First published in 1918 to show the range of tractors working in Britain at that time, The Farm Tractor Handbook is now a collector?s item. This edition is a complete facsimile.

By 1918 the case for the agricultural tractor had been made and there were many companies producing a wide range of designs. Author George Sherwood?s aim was to help the farmer ?choose out of the ever-growing number of different makes'.

He begins with some principles: the internal combustion engine; carburation, lubrication and cooling; ignition; transmission and steering. Throughout these chapters clear cut-away diagrams are supplemented by photographs of the tractors of the day.

George Sherwood gives practical information on starting and repairs. A chapter on horsepower and drawbar pull leads on to major sections on the different types of tractor and plough, and then to ploughing itself and belt work. Final chapters deal with steam ploughing and converting a touring car into a tractor.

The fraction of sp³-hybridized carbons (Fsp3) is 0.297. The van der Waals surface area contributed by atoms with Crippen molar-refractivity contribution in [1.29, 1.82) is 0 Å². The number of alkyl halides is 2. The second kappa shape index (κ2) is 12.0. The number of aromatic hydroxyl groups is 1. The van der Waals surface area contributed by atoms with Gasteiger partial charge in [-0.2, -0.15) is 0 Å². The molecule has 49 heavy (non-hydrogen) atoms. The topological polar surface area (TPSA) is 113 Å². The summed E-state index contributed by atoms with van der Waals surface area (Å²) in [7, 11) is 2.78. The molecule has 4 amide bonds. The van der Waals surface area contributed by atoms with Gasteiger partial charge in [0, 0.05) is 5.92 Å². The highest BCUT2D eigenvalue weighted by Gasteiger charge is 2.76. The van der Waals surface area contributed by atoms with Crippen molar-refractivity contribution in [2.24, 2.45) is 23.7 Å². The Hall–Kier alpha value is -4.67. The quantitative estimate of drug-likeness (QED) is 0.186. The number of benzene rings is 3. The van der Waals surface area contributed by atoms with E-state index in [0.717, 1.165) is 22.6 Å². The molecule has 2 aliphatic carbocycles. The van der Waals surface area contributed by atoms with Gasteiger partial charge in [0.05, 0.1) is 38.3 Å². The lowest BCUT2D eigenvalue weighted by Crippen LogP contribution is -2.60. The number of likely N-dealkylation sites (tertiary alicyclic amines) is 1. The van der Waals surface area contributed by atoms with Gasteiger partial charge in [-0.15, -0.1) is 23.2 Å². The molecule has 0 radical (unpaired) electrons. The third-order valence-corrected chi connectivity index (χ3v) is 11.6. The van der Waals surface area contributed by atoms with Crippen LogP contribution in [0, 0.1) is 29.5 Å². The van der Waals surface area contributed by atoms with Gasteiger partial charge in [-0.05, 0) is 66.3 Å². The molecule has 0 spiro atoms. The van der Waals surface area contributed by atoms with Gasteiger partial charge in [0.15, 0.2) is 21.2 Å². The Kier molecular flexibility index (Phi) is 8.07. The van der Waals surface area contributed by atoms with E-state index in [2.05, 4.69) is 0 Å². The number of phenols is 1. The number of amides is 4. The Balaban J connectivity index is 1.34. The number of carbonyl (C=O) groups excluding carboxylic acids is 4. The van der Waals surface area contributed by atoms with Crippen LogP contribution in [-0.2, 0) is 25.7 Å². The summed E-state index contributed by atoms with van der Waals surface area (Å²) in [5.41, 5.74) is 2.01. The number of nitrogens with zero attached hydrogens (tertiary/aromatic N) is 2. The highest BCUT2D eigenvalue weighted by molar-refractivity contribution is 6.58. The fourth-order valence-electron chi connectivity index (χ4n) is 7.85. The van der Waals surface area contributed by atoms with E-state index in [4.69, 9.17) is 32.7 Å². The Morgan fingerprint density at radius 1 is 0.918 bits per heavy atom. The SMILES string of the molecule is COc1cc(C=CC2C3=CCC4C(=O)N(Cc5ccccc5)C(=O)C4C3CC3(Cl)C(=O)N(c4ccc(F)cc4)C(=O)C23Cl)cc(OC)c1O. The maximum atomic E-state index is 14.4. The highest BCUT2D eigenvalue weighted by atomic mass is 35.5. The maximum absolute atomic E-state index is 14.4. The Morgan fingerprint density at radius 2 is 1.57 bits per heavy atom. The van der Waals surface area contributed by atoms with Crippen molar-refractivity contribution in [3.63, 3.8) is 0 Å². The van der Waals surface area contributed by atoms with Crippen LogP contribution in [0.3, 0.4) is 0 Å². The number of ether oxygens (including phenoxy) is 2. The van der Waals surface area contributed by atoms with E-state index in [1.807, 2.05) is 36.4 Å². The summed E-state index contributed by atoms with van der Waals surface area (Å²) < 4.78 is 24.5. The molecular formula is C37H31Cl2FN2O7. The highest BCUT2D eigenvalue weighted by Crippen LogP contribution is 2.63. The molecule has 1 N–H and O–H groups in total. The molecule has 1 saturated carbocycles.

An Appendix lists the principal tractor makers and agents in the United Kingdom. There is a full index and there are also some fifty advertisements from the agricultural engineering companies of the time.

The book includes tractor designs which were short-lived and exist, if anywhere, as rarities, such as Martin?s Self-Contained Three-Furrow Motor Plough. At the other extreme, the Fordson makes its appearance.

This book can claim to have made a significant contribution to the body of knowledge which increased the acceptance of the farm tractor in the United Kingdom.